On Saturday I made risotto for the first time. I know, I know – I’ve been cooking for fifty years, and I’d never made risotto before. There must be a first time for everything though, and Saturday was my first time for risotto.
“Fry the leek until it is transparent and add the rice, turning it so the grains are evenly coated with the oil.”
What the recipe didn’t say in these instructions was “gently.” I stared at my blackened leek and dark brown rice in consternation. It was a school-girl error, and I was mortified. I carried on regardless and the resulting meal, although an unappetising beige, rather than the creamy white it should have been, was at least edible.
I will cook risotto again and this time I will have learned my lesson and use a low heat. I will, however, never forget that moment of black leek and brown rice. That memory will haunt me no matter how many perfect risottos I cook from now on.
There are dozens, if not hundreds of these kind of memories. These are the memories that pop up at 3am when you can’t sleep, and make you squirm with remembered shame. Sometimes they are memories of what you said or did when you didn’t know better. One of mine is the time I chatted merrily to a mere acquaintance on the train all the way from London to Cambridge; I didn’t know the convention that you talk only until the first stop, after which you politely open your newspaper or book and stay quiet. That memory is of the type, “What must they have thought of me?” I saw a meme that said, “I don’t think before I speak. I prefer to speak and then agonise over my words for the next forty years.” Oh yes, I can recognise that one.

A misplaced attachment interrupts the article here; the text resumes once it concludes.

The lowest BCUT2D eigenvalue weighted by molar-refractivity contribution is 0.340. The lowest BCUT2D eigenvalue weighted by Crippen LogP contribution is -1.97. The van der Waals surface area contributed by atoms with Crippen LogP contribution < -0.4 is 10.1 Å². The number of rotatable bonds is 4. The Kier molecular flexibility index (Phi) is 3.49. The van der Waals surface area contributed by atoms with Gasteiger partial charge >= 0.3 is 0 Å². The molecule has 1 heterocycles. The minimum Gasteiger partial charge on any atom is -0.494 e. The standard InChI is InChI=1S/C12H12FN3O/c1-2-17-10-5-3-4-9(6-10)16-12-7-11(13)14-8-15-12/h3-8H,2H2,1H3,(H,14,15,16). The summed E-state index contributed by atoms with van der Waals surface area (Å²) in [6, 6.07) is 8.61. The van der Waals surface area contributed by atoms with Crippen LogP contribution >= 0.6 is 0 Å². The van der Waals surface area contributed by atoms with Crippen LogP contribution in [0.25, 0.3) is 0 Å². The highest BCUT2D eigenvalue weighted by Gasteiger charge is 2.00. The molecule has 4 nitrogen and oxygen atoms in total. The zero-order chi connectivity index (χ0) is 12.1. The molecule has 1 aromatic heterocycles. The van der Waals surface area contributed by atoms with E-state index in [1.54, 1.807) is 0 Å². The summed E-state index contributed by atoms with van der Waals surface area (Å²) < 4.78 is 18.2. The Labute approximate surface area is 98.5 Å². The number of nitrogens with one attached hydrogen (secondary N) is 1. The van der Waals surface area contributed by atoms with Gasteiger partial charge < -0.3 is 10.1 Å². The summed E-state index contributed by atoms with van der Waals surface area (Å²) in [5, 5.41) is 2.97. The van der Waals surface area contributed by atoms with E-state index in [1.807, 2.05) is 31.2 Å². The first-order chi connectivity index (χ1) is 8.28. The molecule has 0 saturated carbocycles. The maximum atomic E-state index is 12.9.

These are minor instances. There are major mistakes too, of the type I am too embarrassed to reveal here. I feel I have more than my fair share of them but logically I know that’s not true. I’m sure you have them too.
But what of those times you got it right? Do those memories turn up at 3am to comfort you? Hardly ever. Unlike sundials, which only record only sunny moments, we give undue weight to those times we got it wrong.
How many times, however, do we get the same thing wrong? Yes, there are some mistakes we repeat – often because we either don’t realise they are mistakes, or because we don’t know how to get them right, but mostly, we learn.
We do learn lessons; we do get things right. We need to consciously note those things, so we can triumphantly trot them out at 3am to defeat the demons of shame and humiliation.
I think I will cook risotto again next Saturday, and this time I’ll get it right. And this will be the time I consciously remember. Especially at 3am.